The top and bottom layers of this exceptional sandwich (Y2) were cooked up from batter mixed with an egg, minced pork, sliced sausage, and scallions, then sliced and stuffed with two types of pickled vegetables, plus cilantro, hot sauce, and a mystery sauce I didn't manage to I.D. Step aside, Egg McMuffin!
Griddled Sandwich Cart Taiping Lu, near Zhongshan Lu, Xiamen
Xiamen's downtown wet market — east of Kaihe Lu and north of Kaiyuan Lu, which is itself several zigzagging blocks north of the main shopping street, Zhongshan Lu — is very wet indeed, but the well-cambered, wide passages should keep your feet dry enough while you gaze upon the likes of sea worms, softshell turtles, and baby hammerhead sharks as well as more-traditional fare. If your appetite's up, several cooked-food stands do business around the edges of the market. Here, I slurped down fresh noodles with mussels and green vegetables (Y4.5) in the less fearsome-looking broth to the left — somewhat peanutty, just barely spicy.
Soup Stand Downtown wet market, just north of the Guying Lu entrance, Xiamen
The local equivalent of arroz con pollo (Y5) was very moist, due in large part to a heavy hand with the cooking oil. The final product sported just a little chicken, plus an assortment of veggies; it's really all about that terrific rice.
Hop off the ferry from Xiamen when you disembark at Gulianyu, and not too far ahead you'll see a McDonald's to the left. Veer right for local options like this wood apple, also called rose apple or wax apple (Y1 each). I had planned to wash them with some bottled water back at my hotel — streetside fruits and vegetables can be dodgy in China — but managed to leave my bag behind at a later stop, before I'd had a taste. I came across them again, in a larger, duskier guise, only when I reached Taipei, across the Formosa strait.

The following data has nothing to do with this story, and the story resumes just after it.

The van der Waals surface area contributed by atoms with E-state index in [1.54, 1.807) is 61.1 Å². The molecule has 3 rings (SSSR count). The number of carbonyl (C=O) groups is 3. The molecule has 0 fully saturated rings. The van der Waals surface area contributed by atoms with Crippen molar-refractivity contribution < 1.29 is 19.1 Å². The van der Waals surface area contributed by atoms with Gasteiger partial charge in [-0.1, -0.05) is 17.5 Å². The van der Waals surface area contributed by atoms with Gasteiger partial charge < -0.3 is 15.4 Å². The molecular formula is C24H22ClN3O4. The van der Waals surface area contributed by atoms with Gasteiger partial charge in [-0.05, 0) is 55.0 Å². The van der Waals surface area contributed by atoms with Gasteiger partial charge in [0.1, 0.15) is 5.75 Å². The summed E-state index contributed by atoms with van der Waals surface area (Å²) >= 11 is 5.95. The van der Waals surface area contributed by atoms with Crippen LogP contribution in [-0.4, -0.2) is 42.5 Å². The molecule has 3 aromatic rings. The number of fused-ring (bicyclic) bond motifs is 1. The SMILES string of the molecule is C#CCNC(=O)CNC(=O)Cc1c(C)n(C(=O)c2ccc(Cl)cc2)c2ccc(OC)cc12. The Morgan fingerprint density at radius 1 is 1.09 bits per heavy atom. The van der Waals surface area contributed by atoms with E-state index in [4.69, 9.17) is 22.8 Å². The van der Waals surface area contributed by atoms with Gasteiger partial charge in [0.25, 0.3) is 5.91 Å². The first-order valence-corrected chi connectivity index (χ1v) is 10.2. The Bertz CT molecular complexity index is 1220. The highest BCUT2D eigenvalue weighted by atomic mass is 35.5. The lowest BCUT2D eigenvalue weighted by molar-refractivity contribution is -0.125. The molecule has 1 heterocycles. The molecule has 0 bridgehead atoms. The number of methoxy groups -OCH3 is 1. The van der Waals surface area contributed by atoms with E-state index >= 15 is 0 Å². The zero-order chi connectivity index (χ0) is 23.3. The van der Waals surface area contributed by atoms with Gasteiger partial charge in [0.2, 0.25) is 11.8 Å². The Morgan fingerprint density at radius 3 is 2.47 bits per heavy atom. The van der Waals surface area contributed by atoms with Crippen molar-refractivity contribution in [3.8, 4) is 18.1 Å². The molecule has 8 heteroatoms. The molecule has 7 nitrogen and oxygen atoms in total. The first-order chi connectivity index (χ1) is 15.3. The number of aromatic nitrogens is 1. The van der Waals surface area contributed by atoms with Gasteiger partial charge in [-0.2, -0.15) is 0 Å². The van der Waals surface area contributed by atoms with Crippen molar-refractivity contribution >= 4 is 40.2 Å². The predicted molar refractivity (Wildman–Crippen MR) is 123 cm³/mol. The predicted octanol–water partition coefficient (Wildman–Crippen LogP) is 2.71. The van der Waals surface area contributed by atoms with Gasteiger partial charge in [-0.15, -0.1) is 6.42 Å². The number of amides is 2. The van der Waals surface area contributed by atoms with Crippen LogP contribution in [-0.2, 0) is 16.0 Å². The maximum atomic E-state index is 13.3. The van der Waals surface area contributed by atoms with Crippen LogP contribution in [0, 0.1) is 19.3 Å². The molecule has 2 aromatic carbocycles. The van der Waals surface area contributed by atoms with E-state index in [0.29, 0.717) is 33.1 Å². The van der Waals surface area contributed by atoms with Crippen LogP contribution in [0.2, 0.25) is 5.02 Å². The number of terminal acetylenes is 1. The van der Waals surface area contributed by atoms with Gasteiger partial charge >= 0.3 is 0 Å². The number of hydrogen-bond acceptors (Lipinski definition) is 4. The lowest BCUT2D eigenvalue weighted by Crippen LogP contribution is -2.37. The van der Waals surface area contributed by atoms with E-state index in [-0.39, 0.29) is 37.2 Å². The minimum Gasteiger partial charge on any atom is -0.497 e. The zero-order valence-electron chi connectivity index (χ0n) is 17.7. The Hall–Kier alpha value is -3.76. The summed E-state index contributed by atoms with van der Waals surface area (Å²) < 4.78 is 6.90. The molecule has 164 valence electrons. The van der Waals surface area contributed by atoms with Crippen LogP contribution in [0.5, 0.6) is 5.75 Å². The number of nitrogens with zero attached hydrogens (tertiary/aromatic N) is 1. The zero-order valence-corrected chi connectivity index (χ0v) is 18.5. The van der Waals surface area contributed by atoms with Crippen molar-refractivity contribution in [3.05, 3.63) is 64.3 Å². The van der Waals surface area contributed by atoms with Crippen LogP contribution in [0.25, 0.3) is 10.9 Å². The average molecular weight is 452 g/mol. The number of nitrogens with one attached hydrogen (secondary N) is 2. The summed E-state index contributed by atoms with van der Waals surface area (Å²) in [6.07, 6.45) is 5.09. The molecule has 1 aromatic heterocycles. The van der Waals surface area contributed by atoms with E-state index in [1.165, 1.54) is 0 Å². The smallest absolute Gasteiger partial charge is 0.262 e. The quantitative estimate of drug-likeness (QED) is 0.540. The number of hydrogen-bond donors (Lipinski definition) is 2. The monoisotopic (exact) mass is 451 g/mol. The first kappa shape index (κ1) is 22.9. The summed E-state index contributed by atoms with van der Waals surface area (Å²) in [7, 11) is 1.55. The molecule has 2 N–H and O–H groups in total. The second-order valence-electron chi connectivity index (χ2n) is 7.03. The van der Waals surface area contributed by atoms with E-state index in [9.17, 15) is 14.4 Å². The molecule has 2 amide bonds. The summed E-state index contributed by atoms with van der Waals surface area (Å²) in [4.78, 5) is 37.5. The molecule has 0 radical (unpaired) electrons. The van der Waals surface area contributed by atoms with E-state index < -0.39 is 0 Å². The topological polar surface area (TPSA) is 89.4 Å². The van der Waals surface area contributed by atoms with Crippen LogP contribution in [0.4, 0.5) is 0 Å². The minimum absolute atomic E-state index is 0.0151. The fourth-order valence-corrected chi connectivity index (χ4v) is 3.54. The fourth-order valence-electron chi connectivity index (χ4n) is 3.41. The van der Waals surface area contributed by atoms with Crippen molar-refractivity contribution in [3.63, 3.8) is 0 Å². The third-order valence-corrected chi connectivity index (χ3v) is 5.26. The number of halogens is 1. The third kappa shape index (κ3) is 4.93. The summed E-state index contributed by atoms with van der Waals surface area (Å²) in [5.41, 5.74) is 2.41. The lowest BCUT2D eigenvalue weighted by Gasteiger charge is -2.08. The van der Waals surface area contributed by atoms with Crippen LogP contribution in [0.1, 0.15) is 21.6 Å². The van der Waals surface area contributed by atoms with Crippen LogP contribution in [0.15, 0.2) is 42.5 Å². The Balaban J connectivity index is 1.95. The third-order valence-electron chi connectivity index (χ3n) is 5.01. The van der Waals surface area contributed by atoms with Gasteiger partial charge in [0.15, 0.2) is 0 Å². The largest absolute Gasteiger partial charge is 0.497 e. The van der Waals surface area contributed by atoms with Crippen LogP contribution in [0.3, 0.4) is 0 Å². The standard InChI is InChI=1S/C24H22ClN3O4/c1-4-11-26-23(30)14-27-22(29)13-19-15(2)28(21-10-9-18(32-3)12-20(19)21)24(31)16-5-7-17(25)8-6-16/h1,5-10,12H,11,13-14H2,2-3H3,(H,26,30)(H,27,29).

Fruit and Vegetable Vendors Longtou Lu, Gulian Yu, Xiamen
Anchored by a Wal-Mart, Xiamen's World Trade Center includes a top-floor food court operated, unfortunately, by staffers who seemed as disinterested as at any other mall; fast-food options outside the nearby train station were equally unenticing. After a 15-minute walk west, however, I found a small eating hall that offered a no-frills, all-business atmosphere, and treats like this zongzi (Y2.50), a rice pyramid that began to sag shortly after the server removed its leafy wrapping. (In the local language, more likely my rice dumpling was called bak chang.) This version was studded with pork, shrimp, and vegetables, accompanied by a ladled-on blend of spicy sauces.
Cooked-food storefront Hexiang Lu near Meihu Lu, Xiamen, China
This handheld nosh (Y2.50) served up pork, scallions, and a dribble of juice from the stewpot, plus a pinch of red pepper and a dash of cilantro, atop a soft bun with the texture (but not the nooks and crannies) of a well-known English muffin.
Fresh noodles with pork, cabbage, and egg (Y5, about 63 cents at the time) were very light and clean-tasting; clear soup on the side further refreshed the tastebuds. Good thing I snagged one of the few seats just before the school up the hill let out for lunch. Also shown: the humble storefront itself, and several nearby back streets.